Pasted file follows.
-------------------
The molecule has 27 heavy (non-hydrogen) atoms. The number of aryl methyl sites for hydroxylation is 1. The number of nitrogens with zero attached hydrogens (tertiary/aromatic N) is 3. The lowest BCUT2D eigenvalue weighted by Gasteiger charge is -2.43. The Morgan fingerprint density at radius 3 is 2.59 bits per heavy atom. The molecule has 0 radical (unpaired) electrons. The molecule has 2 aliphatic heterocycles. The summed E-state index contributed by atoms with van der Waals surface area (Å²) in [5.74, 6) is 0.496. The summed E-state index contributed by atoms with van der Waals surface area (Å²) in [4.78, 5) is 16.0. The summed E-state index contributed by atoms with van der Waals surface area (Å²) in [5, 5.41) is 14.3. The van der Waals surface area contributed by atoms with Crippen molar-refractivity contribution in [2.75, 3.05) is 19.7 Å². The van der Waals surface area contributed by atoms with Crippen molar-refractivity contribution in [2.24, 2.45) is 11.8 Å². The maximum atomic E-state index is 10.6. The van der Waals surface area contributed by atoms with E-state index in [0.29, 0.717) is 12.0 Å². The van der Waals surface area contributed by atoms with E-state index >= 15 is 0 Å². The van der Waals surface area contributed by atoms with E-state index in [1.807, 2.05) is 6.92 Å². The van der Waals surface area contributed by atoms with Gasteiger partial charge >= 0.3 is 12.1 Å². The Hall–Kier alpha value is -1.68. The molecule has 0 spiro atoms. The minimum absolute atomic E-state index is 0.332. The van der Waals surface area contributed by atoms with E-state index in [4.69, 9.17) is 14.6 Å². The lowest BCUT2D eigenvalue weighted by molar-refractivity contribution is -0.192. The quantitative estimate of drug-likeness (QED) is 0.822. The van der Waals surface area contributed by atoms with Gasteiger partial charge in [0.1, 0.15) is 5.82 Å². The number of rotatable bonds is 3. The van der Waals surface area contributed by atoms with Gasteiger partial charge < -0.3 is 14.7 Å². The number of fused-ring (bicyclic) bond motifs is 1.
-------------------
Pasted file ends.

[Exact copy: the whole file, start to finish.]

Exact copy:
The molecule has 27 heavy (non-hydrogen) atoms. The number of aryl methyl sites for hydroxylation is 1. The number of nitrogens with zero attached hydrogens (tertiary/aromatic N) is 3. The lowest BCUT2D eigenvalue weighted by Gasteiger charge is -2.43. The Morgan fingerprint density at radius 3 is 2.59 bits per heavy atom. The molecule has 0 radical (unpaired) electrons. The molecule has 2 aliphatic heterocycles. The summed E-state index contributed by atoms with van der Waals surface area (Å²) in [5.74, 6) is 0.496. The summed E-state index contributed by atoms with van der Waals surface area (Å²) in [4.78, 5) is 16.0. The summed E-state index contributed by atoms with van der Waals surface area (Å²) in [5, 5.41) is 14.3. The van der Waals surface area contributed by atoms with Crippen molar-refractivity contribution in [2.75, 3.05) is 19.7 Å². The van der Waals surface area contributed by atoms with Crippen molar-refractivity contribution in [2.24, 2.45) is 11.8 Å². The maximum atomic E-state index is 10.6. The van der Waals surface area contributed by atoms with E-state index in [0.29, 0.717) is 12.0 Å². The van der Waals surface area contributed by atoms with E-state index >= 15 is 0 Å². The van der Waals surface area contributed by atoms with E-state index in [1.807, 2.05) is 6.92 Å². The van der Waals surface area contributed by atoms with Gasteiger partial charge >= 0.3 is 12.1 Å². The Hall–Kier alpha value is -1.68. The molecule has 0 spiro atoms. The minimum absolute atomic E-state index is 0.332. The van der Waals surface area contributed by atoms with E-state index in [4.69, 9.17) is 14.6 Å². The lowest BCUT2D eigenvalue weighted by molar-refractivity contribution is -0.192. The quantitative estimate of drug-likeness (QED) is 0.822. The van der Waals surface area contributed by atoms with Gasteiger partial charge in [0.1, 0.15) is 5.82 Å². The number of rotatable bonds is 3. The van der Waals surface area contributed by atoms with Gasteiger partial charge < -0.3 is 14.7 Å². The number of fused-ring (bicyclic) bond motifs is 1.